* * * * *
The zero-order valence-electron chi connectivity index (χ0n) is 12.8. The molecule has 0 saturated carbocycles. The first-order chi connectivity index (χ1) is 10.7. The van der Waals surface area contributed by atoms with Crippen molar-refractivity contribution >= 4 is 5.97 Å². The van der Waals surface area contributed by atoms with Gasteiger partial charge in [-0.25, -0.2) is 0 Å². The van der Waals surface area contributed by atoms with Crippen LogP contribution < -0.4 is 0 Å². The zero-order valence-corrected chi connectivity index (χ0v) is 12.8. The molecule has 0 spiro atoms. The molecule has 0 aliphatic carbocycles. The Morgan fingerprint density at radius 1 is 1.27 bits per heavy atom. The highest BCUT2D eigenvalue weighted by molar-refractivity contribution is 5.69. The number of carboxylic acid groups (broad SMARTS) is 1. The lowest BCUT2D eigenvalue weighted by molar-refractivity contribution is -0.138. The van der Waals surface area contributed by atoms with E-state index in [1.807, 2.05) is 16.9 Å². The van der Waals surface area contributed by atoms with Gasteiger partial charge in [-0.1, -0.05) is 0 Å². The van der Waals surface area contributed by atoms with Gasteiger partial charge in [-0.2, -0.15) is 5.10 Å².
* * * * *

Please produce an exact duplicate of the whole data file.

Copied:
The zero-order valence-electron chi connectivity index (χ0n) is 12.8. The molecule has 0 saturated carbocycles. The first-order chi connectivity index (χ1) is 10.7. The van der Waals surface area contributed by atoms with Crippen molar-refractivity contribution >= 4 is 5.97 Å². The van der Waals surface area contributed by atoms with Gasteiger partial charge in [-0.25, -0.2) is 0 Å². The van der Waals surface area contributed by atoms with Crippen LogP contribution < -0.4 is 0 Å². The zero-order valence-corrected chi connectivity index (χ0v) is 12.8. The molecule has 0 spiro atoms. The molecule has 0 aliphatic carbocycles. The Morgan fingerprint density at radius 1 is 1.27 bits per heavy atom. The highest BCUT2D eigenvalue weighted by molar-refractivity contribution is 5.69. The number of carboxylic acid groups (broad SMARTS) is 1. The lowest BCUT2D eigenvalue weighted by molar-refractivity contribution is -0.138. The van der Waals surface area contributed by atoms with E-state index in [1.807, 2.05) is 16.9 Å². The van der Waals surface area contributed by atoms with Gasteiger partial charge in [-0.1, -0.05) is 0 Å². The van der Waals surface area contributed by atoms with Gasteiger partial charge in [-0.2, -0.15) is 5.10 Å².